Spleen Scan

Norm of Spleen Scan

Homogeneous distribution of the radiolabeled erythrocytes throughout the spleen.


Usage of Spleen Scan

Evaluation of the size, shape, and location of the spleen in suspected congenital anomalies, in cancer, or after trauma.


Description of Spleen Scan

The spleen scan is a nuclear medicine examination of the left upper quadrant of the abdomen after intravenous administration of either technetium-99m–labeled or chromium-51–labeled, heat-treated, red blood cells. Because erythrocytes are sequestered by the spleen, the radiolabeled cell accumulation in the spleen can be identified with the scinticounter.


Professional Considerations of Spleen Scan

Consent form IS required.

Hematoma, infection.
Inability to lie motionless during the scan; during pregnancy; or breast-feeding.



  1. Establish intravenous access.
  2. Have emergency equipment available for potential anaphylaxis.
  3. Just before beginning the procedure, take a “time out” to verify the correct client, procedure, and site.



  1. A 5-mL sample of the client's blood is removed with a heparinized syringe by means of venipuncture. It is heat-treated and labeled with the selected radionuclide in the nuclear medicine department.
  2. The labeled blood is injected through the established intravenous access into the client.
  3. After 1 hour, scintiscans are taken of the left upper quadrant of the abdomen from anterior, posterior, left lateral, and oblique views.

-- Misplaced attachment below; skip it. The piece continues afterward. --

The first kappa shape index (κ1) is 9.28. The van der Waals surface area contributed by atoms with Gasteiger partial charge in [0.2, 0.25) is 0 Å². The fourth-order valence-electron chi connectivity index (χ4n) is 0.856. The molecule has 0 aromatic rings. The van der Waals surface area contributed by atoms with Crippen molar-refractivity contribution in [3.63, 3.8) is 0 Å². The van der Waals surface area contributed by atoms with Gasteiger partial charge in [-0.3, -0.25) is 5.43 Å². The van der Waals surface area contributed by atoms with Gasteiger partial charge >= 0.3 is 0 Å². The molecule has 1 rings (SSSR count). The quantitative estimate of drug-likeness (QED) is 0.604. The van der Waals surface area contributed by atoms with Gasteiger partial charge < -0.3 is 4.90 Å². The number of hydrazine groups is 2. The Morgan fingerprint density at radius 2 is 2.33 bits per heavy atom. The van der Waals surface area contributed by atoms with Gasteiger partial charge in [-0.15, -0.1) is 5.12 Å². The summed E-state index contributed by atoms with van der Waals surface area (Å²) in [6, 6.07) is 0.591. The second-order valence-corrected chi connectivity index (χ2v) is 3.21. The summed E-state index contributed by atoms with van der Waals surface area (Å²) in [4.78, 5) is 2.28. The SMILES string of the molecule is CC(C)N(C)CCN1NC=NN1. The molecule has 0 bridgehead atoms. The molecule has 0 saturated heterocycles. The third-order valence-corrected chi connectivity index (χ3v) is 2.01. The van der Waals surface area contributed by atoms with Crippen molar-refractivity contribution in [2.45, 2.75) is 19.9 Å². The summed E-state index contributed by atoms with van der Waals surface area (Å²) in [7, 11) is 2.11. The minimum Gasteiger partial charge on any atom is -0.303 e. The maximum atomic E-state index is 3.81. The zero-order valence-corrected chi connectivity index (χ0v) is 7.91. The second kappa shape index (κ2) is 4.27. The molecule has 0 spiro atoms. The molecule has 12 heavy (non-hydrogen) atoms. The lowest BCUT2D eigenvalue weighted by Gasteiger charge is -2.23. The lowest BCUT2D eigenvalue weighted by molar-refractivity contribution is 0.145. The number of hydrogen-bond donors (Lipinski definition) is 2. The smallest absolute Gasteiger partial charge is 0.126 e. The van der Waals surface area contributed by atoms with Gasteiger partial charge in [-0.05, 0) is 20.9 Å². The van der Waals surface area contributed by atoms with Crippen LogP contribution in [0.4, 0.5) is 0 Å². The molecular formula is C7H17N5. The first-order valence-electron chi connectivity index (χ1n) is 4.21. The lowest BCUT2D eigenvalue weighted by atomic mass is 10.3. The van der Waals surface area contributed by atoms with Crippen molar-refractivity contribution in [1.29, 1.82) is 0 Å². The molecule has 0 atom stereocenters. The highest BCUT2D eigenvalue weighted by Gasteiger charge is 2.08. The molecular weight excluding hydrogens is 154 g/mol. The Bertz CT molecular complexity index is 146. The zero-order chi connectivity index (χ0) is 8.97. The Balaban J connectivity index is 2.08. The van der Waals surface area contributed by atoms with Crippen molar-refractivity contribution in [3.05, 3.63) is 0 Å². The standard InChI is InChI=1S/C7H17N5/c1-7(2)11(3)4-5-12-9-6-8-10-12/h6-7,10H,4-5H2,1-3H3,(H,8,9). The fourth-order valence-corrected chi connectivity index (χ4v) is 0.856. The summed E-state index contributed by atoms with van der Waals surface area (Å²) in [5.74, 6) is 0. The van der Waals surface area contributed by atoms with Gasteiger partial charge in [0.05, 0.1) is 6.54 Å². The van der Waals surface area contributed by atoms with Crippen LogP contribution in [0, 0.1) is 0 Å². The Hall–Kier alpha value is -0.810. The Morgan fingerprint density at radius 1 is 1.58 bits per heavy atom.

4. Scanning is repeated in 24 hours.


Postprocedure Care

  1. Observe the individual for 1 hour after the study for possible anaphylactic reaction to the radionuclide.
  2. General body-substance isolation precautions protect the health care professional from potential radiation exposure.


Client and Family Teaching

  1. Technetium half-life is 6 hours. Chromium-51 half-life is 27.8 days.
  2. General body-substance isolation precautions protect the client's family from potential radiation exposure.


Factors That Affect Results

  1. Impaired hepatic function causes a greater-than-normal splenic uptake of the labeled cells.
  2. Hematoma, infarct, abscess, or tumor causes decreased uptake.
  3. Amyloidosis, sarcoidosis, or granulomas may cause many filling defects.


Other Data

  1. This test may be performed with a liver scan.
  2. Health care professionals working in a nuclear medicine area must follow federal standards set by the Nuclear Regulatory Commission. These standards include precautions for handling the radioactive material and monitoring of potential radiation exposure.